Pain relief equipment
The TENS (Transcutaneous Electrical Nerve Stimulators) machine is a device which provides pain relief by applying an electrical current to the surface of the skin. These machines are of undoubted benefit to sufferers from chronic pain and are widely used by people with disabilities. They are also, however, marketed for use in acute conditions such as sports injuries and the treatment of post operative pain and are frequently used in coping with labour pain.
Neen Design Ltd (11782)
The Tribunal considered the VAT liability of the TENS machine. In concluding that it was zero-rated under item 2(g) (see VRDP05100) The Tribunal was satisfied that someone suffering chronic pain to an extent necessary to require a TENS machine could be said to be ‘chronically sick or disabled’. He acknowledged however that “a significant number of supplies are to acute pain sufferers” and went on:
“To resolve the question I need to examine the design features of the equipment and ask whether these make it something designed for the use of chronic pain sufferers and not designed for the use of acute pain sufferers. The fact that it is used by acute pain sufferers will not disqualify supplies of it from zero-rating so long as its design was solely for chronic pain sufferers. Bearing in mind the factors summarised above, I think that the evidence supports Neen’s claim that the MICROTENS and the XENOS equipment were designed solely for use by handicapped persons, i.e. sufferers from chronic pain. I have had some misgivings about the COMPACT-TENS. The description on the brochure, as noted above, shows that COMPACT-TENS is being expressly marketed to sufferers of both acute and chronic pain. I have also concluded that COMPACT-TENS has been designed solely for use by chronic pain sufferers. All the features of the design were introduced to deal with chronic pain. The way the COMPACT-TENS machines is marketed does not in my view displace the fact that it was in all material respects designed for use by chronic pain sufferers.”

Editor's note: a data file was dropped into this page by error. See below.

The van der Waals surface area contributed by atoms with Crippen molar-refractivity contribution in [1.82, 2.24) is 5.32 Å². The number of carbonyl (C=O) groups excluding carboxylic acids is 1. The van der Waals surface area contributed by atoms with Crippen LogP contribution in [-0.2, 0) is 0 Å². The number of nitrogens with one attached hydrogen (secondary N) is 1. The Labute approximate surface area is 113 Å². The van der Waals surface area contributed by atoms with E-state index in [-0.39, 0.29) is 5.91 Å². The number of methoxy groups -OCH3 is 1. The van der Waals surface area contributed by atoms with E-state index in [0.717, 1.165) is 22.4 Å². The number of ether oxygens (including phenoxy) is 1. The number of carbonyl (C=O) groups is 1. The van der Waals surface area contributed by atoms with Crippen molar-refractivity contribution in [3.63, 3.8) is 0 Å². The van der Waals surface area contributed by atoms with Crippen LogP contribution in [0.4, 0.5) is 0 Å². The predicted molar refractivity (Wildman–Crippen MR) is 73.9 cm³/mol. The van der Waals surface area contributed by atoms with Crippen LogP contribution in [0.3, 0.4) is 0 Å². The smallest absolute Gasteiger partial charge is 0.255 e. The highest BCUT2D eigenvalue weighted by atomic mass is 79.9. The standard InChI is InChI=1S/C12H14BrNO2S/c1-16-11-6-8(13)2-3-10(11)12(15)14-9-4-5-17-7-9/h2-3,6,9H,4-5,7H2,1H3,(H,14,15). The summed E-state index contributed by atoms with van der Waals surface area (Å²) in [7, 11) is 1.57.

Do TENS machines meet the ‘designed solely’ criteria?
In the above appeal, the scientific and medical evidence presented about the original design intention was sufficient to outweigh the fact that a significant number of these machines were used by those suffering from acute (short term) conditions and therefore not ‘disabled’.
This demonstrates that if something was originally designed solely for use by disabled people, the fact that it might now also be used, and marketed for use, by others will not necessarily disqualify it as having been ‘designed solely’ for use by disabled people.
Are TENS machines eligible for VAT relief?
TENS machines can be zero-rated when purchased by a disabled person for domestic or personal use, or when supplied to an eligible charity that makes them available for use by disabled people.
However, many TENS machines are supplied for use by people suffering short term pain such as in childbirth or sport’s injuries. Such people are not regarded as ‘disabled’ for VAT purposes, and so TENS machines supplied to them are taxable at the standard rate.